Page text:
- The Washington Times - Tuesday, March 27, 2007

Senior members of the Senate Judiciary Committee yesterday questioned whether the FBI has the ability and expertise to collect and process domestic intelligence in a post-September 11 world, suggesting the job might have to be given to a new agency.

During bipartisan criticism of FBI Director Robert S. Mueller III, Sen. Arlen Specter of Pennsylvania, the committee’s ranking Republican, said the September 11 attacks could have been prevented “had there been adequate intelligence and adequate coordination among our intelligence agencies.”

“The United States places great reliance on the FBI, and it has an illustrious history. But the question is emerging as to whether the FBI is up to the enormous task that we have asked it to perform,” Mr. Specter said. “Every time we turn around, there is another very serious failure on the part of the bureau.”

Mr. Mueller has come under fire in recent months over reports concerning “widespread and serious misuse” of the FBI’s National Security Letter authorities, its “haphazard” collection and reporting of terrorism-related statistics, its inability to account for lost and stolen laptop computers containing sensitive or classified information, and its failure to provided accurate information for surveillance warrants.

“Director Mueller, this committee has enormous respect for you, and I have enormous personal respect for you,” Mr. Specter said. “The question arises as to whether any director can handle this job, and the further question arises as to whether the bureau itself can handle the job.”

Several committee members challenged the FBI’s management and competence, including Sen. Patrick J. Leahy, Vermont Democrat and panel chairman, who said the bureau had not yet lived up to promises to be “the world-class domestic intelligence agency that the American people expect.”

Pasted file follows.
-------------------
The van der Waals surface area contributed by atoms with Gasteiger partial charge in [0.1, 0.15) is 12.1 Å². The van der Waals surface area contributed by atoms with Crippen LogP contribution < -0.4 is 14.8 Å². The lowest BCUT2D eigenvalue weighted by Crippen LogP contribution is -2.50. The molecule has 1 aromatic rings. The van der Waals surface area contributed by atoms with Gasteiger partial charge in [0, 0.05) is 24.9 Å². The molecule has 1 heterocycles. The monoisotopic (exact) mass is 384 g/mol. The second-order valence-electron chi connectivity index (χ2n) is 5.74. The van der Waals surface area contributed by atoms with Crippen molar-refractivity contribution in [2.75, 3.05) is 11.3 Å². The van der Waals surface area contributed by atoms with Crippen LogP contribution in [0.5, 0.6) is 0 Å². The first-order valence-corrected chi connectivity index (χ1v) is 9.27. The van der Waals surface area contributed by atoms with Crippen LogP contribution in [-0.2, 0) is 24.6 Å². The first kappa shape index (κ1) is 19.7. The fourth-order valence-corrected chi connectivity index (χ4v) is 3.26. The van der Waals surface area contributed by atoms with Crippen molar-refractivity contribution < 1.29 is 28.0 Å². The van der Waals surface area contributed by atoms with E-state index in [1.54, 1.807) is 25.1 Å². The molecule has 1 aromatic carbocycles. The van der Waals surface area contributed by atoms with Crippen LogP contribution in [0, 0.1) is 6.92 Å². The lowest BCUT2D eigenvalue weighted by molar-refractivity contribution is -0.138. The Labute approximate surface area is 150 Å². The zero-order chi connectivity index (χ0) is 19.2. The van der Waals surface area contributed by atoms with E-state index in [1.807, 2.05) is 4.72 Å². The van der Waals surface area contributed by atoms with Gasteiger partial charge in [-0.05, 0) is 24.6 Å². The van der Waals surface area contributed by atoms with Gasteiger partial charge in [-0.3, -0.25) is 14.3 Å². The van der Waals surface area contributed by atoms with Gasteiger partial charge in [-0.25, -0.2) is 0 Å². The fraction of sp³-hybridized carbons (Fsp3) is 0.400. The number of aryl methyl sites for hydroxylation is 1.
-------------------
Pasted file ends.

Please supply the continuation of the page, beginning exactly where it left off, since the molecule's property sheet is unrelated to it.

“The are growing concerns about the competence of the FBI and the independence of the Department of Justice,” Mr. Leahy said. “This pattern of abuse of authority and mismanagement causes me, and many others on both sides of the aisle, to wonder whether the FBI and Department of Justice have been faithful trustees of the great trust the Congress and American people have placed in them to keep our nation safe, while respecting the privacy rights and civil liberties of all Americans.”

Mr. Leahy said the Bush administration sought and received new powers under the USA Patriot Act to more freely use so-called National Security Letters (NSL) to track down terrorists and to appoint U.S. attorneys, but had “badly bungled both.” The NSLs can be used to obtain electronic records without approval from a judge.

The chairman said Congress might have to scale back the broad authority it gave the FBI under the Patriot Act, citing “growing concerns about the competence of the FBI.”

“It seems to me the FBI is again at a crossroads,” he said. “Some are calling on Congress to take away the FBI’s domestic intelligence functions, create a separate domestic intelligence agency like Britain’s MI5.”

Mr. Specter added that questions concerning the FBI’s recent performance had “stimulated recent debate on whether we ought to turn to the British MI5 system,” a consideration he said warrants “very serious deliberation by this committee.”

Of major concern to the committee was a report last week by Justice Department Inspector General Glenn A. Fine, which said the FBI’s failure to create “sufficient controls and oversight” had led to “widespread and serious” misuse of its authority to gather telephone, e-mail and travel records and financial documents. The report described the misuses the result of “mistakes, carelessness, confusion, sloppiness, lack of training, lack of adequate guidance and lack of adequate oversight.”

Mr. Mueller took responsibility for the shortcomings, acknowledging that “mistakes were made,” but said the deficiencies were being addressed and would be corrected.

He urged the committee not to alter the Patriot Act, saying it would “handcuff us and inhibit us from doing the kind of investigations necessary to prevent terrorist attacks.”

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